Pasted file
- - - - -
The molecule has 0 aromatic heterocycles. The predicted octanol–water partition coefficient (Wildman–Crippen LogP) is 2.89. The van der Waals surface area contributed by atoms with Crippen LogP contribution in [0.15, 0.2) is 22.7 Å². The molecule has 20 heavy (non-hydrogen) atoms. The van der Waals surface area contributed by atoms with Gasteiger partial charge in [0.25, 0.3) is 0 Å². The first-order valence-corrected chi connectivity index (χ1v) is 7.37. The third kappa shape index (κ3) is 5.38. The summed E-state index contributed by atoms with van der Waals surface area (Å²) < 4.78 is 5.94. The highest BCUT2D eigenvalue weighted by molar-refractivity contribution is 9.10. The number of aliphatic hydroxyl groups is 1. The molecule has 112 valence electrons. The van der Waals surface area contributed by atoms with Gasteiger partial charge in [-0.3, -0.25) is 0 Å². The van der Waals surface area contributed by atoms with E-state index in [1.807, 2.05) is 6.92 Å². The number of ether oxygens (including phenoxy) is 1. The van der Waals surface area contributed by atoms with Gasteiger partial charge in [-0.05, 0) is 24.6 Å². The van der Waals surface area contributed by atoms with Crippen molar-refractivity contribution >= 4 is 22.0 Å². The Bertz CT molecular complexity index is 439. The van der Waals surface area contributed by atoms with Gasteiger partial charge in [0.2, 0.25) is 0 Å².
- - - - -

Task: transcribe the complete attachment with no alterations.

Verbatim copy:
The molecule has 0 aromatic heterocycles. The predicted octanol–water partition coefficient (Wildman–Crippen LogP) is 2.89. The van der Waals surface area contributed by atoms with Crippen LogP contribution in [0.15, 0.2) is 22.7 Å². The molecule has 20 heavy (non-hydrogen) atoms. The van der Waals surface area contributed by atoms with Gasteiger partial charge in [0.25, 0.3) is 0 Å². The first-order valence-corrected chi connectivity index (χ1v) is 7.37. The third kappa shape index (κ3) is 5.38. The summed E-state index contributed by atoms with van der Waals surface area (Å²) < 4.78 is 5.94. The highest BCUT2D eigenvalue weighted by molar-refractivity contribution is 9.10. The number of aliphatic hydroxyl groups is 1. The molecule has 112 valence electrons. The van der Waals surface area contributed by atoms with Gasteiger partial charge in [-0.3, -0.25) is 0 Å². The van der Waals surface area contributed by atoms with E-state index in [1.807, 2.05) is 6.92 Å². The number of ether oxygens (including phenoxy) is 1. The van der Waals surface area contributed by atoms with Gasteiger partial charge in [-0.05, 0) is 24.6 Å². The van der Waals surface area contributed by atoms with Crippen molar-refractivity contribution >= 4 is 22.0 Å². The Bertz CT molecular complexity index is 439. The van der Waals surface area contributed by atoms with Gasteiger partial charge in [0.2, 0.25) is 0 Å².